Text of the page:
Multi-instrumentalist, producer, composer, and songwriter, Charlie Hall, will release his debut solo album, Invisible Ink, on May 12th via El Triángulo Records. The nine-song LP explores lush, entrancing, and hypnotic cinematic soundscapes that feature performances from artists and friends from all over the globe. The title of each song evokes a physical place that inspired its composition. Invisible Ink was written by Hall, produced together with Quinn Lamont Luke, and is one of the inaugural releases on Luke’s El Triángulo imprint.
In addition to Hall, musicians lending their talent to the album include Chicago’s James Elkington (Tweedy, Joan Shelley, Steve Gunn), Sweden’s Thomas Hedlund (Phoenix), Norway-based Chris Walla (Death Cab For Cutie), Richmond’s Brian Jones (Slang Sanctuary, Agents Of Good Roots) and Daniel Clarke (k.d. lang), LA’s Frally Hynes (Venus & the Moon) and Crisanta Baker (Lo Moon), North Carolina-based Rosali Middleman, Montreal’s Andrew Barr (The Barr Brothers, Feist, The Slip), and hometown collaborators Dan Matz (Windsor for the Derby), James Lavino (Fellwalker), and of course The War On Drugs family - including Dave Hartley, Robbie Bennett, and Eliza Hardy Jones.
“What started out as a very solitary process, ended up being an exercise in love, generosity, and collaboration,” says Hall. “Each song began as a feeling, and I would lay out the harmonic palette, modal structure, and form. I wanted each tune to be its own little sonic universe and then see what it is that connects everything.”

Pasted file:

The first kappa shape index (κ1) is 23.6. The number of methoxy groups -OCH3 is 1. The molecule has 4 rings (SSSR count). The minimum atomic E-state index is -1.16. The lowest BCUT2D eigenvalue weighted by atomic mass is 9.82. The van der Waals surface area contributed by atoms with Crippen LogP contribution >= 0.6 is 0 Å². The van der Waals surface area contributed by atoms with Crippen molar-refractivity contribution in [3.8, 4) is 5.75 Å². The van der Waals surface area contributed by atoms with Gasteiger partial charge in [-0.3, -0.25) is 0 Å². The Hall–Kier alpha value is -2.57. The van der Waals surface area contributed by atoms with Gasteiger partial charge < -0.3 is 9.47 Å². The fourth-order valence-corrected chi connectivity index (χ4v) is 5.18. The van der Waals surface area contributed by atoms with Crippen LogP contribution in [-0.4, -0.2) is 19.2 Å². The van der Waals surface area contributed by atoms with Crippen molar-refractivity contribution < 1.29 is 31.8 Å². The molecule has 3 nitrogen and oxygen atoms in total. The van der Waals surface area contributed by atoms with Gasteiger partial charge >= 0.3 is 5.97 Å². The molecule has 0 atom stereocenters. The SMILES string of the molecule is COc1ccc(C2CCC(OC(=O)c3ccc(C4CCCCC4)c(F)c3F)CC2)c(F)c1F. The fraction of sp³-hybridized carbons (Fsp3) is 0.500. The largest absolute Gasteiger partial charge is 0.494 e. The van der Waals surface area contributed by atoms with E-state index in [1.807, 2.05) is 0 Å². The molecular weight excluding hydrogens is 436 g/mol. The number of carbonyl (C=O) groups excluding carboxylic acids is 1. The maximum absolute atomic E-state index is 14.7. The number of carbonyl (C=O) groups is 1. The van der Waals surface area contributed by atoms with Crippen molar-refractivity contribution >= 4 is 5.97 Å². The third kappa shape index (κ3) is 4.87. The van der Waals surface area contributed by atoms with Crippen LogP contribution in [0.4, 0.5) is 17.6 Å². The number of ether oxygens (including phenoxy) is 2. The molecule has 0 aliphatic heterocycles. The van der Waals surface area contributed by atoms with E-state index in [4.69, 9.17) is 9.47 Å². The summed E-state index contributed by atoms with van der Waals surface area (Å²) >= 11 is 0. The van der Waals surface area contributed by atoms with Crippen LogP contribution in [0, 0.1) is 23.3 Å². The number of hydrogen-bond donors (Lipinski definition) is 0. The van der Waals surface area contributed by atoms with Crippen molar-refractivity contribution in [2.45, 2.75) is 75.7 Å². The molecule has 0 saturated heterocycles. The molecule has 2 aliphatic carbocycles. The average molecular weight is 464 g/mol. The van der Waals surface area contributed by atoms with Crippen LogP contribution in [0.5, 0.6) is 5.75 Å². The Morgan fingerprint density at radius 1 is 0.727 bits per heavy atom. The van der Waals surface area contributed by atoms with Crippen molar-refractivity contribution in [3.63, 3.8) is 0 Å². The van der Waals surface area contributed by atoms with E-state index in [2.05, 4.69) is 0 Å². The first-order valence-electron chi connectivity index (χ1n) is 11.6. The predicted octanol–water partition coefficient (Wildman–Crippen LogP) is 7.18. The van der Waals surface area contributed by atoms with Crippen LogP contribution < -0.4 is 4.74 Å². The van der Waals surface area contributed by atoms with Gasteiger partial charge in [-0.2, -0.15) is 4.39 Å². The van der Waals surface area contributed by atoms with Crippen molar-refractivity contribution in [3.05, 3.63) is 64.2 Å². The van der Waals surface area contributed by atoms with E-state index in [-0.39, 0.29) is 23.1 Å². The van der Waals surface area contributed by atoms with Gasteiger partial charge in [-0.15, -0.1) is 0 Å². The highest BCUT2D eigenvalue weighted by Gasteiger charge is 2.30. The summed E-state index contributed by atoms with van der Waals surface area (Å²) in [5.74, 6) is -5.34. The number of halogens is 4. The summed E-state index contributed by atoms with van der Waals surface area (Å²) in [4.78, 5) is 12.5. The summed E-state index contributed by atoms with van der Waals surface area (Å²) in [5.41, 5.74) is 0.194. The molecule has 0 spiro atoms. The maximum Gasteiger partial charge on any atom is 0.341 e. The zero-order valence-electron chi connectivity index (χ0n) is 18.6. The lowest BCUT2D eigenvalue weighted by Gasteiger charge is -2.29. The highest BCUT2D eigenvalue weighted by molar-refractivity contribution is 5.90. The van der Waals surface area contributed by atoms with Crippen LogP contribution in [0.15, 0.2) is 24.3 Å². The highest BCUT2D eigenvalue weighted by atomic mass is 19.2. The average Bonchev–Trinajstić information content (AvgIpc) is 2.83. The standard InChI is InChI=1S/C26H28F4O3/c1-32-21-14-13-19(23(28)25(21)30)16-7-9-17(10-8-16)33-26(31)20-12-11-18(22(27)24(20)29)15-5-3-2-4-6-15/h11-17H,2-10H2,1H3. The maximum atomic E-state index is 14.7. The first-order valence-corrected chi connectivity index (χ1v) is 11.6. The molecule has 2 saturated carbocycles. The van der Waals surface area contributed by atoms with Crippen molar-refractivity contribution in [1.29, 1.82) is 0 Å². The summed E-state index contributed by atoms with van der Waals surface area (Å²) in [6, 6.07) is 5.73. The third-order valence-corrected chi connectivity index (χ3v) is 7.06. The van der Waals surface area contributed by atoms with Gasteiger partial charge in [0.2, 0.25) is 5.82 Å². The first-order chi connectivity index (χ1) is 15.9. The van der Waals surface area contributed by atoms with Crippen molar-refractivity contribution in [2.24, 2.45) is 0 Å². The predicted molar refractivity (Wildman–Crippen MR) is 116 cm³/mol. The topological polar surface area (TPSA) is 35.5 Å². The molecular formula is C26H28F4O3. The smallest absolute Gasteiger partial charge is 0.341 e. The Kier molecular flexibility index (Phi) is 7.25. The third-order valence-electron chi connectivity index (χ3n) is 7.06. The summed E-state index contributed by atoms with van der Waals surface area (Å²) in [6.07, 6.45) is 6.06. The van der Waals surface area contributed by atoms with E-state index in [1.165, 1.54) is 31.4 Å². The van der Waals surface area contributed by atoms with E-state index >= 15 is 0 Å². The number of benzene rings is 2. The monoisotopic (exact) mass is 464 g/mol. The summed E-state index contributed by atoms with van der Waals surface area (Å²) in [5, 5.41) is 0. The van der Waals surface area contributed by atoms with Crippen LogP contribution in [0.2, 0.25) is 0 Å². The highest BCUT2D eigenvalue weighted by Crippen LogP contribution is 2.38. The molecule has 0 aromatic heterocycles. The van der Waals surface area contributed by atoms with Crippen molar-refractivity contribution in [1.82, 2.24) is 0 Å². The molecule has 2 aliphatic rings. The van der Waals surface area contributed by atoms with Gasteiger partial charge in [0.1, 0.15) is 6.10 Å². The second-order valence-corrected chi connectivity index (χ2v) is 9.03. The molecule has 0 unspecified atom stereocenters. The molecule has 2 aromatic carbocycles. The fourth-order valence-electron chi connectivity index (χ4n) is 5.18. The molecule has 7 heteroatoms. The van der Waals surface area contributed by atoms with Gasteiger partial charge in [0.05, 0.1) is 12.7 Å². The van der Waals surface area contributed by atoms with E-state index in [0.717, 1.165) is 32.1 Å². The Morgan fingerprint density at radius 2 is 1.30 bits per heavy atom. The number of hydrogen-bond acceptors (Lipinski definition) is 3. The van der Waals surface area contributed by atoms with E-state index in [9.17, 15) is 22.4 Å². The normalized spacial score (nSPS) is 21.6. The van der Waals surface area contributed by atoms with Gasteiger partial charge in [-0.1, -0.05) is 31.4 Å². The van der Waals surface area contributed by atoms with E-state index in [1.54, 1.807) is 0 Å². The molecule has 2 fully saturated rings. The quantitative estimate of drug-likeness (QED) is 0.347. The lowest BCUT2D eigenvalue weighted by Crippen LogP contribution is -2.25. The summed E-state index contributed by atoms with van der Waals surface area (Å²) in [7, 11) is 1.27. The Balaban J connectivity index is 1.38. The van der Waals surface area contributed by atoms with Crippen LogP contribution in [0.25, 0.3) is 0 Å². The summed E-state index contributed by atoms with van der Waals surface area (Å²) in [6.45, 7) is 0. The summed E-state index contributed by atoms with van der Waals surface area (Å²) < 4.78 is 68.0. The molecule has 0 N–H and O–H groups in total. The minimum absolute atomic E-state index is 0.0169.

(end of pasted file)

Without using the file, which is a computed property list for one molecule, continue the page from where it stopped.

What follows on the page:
“Throughout my entire life, music has been the connective tissue of my relationships,” he continues. “For as long as I can remember, going back to elementary school, my favorite thing to do every year would be to put a band together for the battle of the bands - to pick tunes, to get to know people in a new way through jamming. To this day one of my favorite things to do is to bring people together in the name of music. I’m endlessly fascinated by group dynamics and harmony - in music and in life. Harmony is about combinations and vibrations. Vibrations of sound."
“Once these songs got into the hands of trusted collaborators/loved ones, suddenly, those vibrations permutated and everything was in vivid technicolor. Not totally unlike when that house that was once in Kansas lands and you see the door open for the first time. And to have had the opportunity to bring nine different combinations of people who have encouraged and inspired me throughout my life to help me see these tunes gestate has been a dream.”
Listen to Invisible Ink Here.